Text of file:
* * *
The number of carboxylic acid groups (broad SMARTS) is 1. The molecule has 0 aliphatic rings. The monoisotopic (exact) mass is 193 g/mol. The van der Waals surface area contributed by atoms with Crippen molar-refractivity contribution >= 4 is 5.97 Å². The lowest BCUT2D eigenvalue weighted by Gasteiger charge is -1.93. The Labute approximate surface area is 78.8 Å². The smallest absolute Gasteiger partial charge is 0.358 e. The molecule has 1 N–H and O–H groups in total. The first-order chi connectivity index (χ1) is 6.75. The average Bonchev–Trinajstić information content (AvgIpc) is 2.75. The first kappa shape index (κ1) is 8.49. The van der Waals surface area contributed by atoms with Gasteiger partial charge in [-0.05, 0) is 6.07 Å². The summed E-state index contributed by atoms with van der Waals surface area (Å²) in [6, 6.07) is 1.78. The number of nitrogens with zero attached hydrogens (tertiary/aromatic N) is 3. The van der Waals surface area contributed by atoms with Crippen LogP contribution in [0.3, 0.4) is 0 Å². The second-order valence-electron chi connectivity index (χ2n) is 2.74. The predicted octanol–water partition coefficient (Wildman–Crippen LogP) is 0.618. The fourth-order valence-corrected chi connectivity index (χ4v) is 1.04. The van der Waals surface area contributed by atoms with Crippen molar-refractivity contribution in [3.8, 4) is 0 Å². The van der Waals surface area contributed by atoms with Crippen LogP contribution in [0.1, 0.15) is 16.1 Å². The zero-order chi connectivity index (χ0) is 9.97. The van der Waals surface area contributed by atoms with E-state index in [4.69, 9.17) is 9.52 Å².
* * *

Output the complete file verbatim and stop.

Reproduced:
The number of carboxylic acid groups (broad SMARTS) is 1. The molecule has 0 aliphatic rings. The monoisotopic (exact) mass is 193 g/mol. The van der Waals surface area contributed by atoms with Crippen molar-refractivity contribution >= 4 is 5.97 Å². The lowest BCUT2D eigenvalue weighted by Gasteiger charge is -1.93. The Labute approximate surface area is 78.8 Å². The smallest absolute Gasteiger partial charge is 0.358 e. The molecule has 1 N–H and O–H groups in total. The first-order chi connectivity index (χ1) is 6.75. The average Bonchev–Trinajstić information content (AvgIpc) is 2.75. The first kappa shape index (κ1) is 8.49. The van der Waals surface area contributed by atoms with Gasteiger partial charge in [-0.05, 0) is 6.07 Å². The summed E-state index contributed by atoms with van der Waals surface area (Å²) in [6, 6.07) is 1.78. The number of nitrogens with zero attached hydrogens (tertiary/aromatic N) is 3. The van der Waals surface area contributed by atoms with Crippen LogP contribution in [0.3, 0.4) is 0 Å². The second-order valence-electron chi connectivity index (χ2n) is 2.74. The predicted octanol–water partition coefficient (Wildman–Crippen LogP) is 0.618. The fourth-order valence-corrected chi connectivity index (χ4v) is 1.04. The van der Waals surface area contributed by atoms with Crippen molar-refractivity contribution in [3.8, 4) is 0 Å². The van der Waals surface area contributed by atoms with Crippen LogP contribution in [0.1, 0.15) is 16.1 Å². The zero-order chi connectivity index (χ0) is 9.97. The van der Waals surface area contributed by atoms with E-state index in [4.69, 9.17) is 9.52 Å².